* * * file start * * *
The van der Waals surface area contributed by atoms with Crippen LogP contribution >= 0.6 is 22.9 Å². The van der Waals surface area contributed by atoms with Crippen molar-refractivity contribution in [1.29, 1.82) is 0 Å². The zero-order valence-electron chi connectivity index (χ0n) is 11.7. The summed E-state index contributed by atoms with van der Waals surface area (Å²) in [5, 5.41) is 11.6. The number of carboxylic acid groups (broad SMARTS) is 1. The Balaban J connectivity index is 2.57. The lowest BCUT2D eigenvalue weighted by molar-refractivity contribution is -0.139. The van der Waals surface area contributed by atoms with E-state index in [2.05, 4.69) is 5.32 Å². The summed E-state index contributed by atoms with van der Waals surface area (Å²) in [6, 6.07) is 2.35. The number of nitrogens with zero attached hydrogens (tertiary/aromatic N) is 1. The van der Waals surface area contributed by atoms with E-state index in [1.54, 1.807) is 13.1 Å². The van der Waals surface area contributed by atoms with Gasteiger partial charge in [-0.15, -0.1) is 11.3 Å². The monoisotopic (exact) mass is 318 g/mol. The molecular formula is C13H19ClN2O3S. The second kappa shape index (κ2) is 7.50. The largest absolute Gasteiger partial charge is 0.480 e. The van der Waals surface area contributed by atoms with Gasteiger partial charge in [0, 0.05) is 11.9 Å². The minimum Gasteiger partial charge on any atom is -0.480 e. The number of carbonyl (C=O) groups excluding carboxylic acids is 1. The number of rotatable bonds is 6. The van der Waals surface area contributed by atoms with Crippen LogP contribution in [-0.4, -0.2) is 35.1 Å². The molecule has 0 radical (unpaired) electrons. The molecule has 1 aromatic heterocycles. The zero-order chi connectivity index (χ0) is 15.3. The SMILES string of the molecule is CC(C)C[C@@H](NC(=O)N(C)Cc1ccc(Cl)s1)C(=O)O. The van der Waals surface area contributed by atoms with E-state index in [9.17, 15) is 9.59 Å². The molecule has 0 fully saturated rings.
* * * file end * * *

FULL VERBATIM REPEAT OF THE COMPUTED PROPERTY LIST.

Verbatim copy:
The van der Waals surface area contributed by atoms with Crippen LogP contribution >= 0.6 is 22.9 Å². The van der Waals surface area contributed by atoms with Crippen molar-refractivity contribution in [1.29, 1.82) is 0 Å². The zero-order valence-electron chi connectivity index (χ0n) is 11.7. The summed E-state index contributed by atoms with van der Waals surface area (Å²) in [5, 5.41) is 11.6. The number of carboxylic acid groups (broad SMARTS) is 1. The Balaban J connectivity index is 2.57. The lowest BCUT2D eigenvalue weighted by molar-refractivity contribution is -0.139. The van der Waals surface area contributed by atoms with E-state index in [2.05, 4.69) is 5.32 Å². The summed E-state index contributed by atoms with van der Waals surface area (Å²) in [6, 6.07) is 2.35. The number of nitrogens with zero attached hydrogens (tertiary/aromatic N) is 1. The van der Waals surface area contributed by atoms with E-state index in [1.54, 1.807) is 13.1 Å². The van der Waals surface area contributed by atoms with Gasteiger partial charge in [-0.15, -0.1) is 11.3 Å². The monoisotopic (exact) mass is 318 g/mol. The molecular formula is C13H19ClN2O3S. The second kappa shape index (κ2) is 7.50. The largest absolute Gasteiger partial charge is 0.480 e. The van der Waals surface area contributed by atoms with Gasteiger partial charge in [0, 0.05) is 11.9 Å². The minimum Gasteiger partial charge on any atom is -0.480 e. The number of carbonyl (C=O) groups excluding carboxylic acids is 1. The number of rotatable bonds is 6. The van der Waals surface area contributed by atoms with Crippen LogP contribution in [-0.4, -0.2) is 35.1 Å². The molecule has 0 radical (unpaired) electrons. The molecule has 1 aromatic heterocycles. The zero-order chi connectivity index (χ0) is 15.3. The SMILES string of the molecule is CC(C)C[C@@H](NC(=O)N(C)Cc1ccc(Cl)s1)C(=O)O. The van der Waals surface area contributed by atoms with E-state index in [9.17, 15) is 9.59 Å². The molecule has 0 fully saturated rings.